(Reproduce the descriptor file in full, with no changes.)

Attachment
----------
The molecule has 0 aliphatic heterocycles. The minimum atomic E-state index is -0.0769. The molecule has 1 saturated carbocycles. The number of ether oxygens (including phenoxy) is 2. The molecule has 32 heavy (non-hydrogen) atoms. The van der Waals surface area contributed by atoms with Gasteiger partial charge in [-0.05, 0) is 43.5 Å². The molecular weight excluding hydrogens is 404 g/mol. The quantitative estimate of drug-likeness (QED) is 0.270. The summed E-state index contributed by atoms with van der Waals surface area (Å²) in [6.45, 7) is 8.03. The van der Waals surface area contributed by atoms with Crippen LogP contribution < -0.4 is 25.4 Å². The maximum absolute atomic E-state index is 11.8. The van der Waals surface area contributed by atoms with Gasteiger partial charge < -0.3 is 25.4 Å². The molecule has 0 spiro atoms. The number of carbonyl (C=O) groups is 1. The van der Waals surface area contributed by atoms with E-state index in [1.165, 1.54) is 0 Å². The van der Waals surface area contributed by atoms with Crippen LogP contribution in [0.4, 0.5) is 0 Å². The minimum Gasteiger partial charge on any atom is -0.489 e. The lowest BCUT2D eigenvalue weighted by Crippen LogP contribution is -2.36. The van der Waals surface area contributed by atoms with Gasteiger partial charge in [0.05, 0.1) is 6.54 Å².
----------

The molecule has 0 aliphatic heterocycles. The minimum atomic E-state index is -0.0769. The molecule has 1 saturated carbocycles. The number of ether oxygens (including phenoxy) is 2. The molecule has 32 heavy (non-hydrogen) atoms. The van der Waals surface area contributed by atoms with Gasteiger partial charge in [-0.05, 0) is 43.5 Å². The molecular weight excluding hydrogens is 404 g/mol. The quantitative estimate of drug-likeness (QED) is 0.270. The summed E-state index contributed by atoms with van der Waals surface area (Å²) in [6.45, 7) is 8.03. The van der Waals surface area contributed by atoms with Crippen LogP contribution < -0.4 is 25.4 Å². The maximum absolute atomic E-state index is 11.8. The van der Waals surface area contributed by atoms with Gasteiger partial charge < -0.3 is 25.4 Å². The molecule has 0 spiro atoms. The number of carbonyl (C=O) groups is 1. The van der Waals surface area contributed by atoms with E-state index in [1.165, 1.54) is 0 Å². The van der Waals surface area contributed by atoms with Crippen LogP contribution in [0.4, 0.5) is 0 Å². The minimum Gasteiger partial charge on any atom is -0.489 e. The lowest BCUT2D eigenvalue weighted by Crippen LogP contribution is -2.36. The van der Waals surface area contributed by atoms with Gasteiger partial charge in [0.05, 0.1) is 6.54 Å².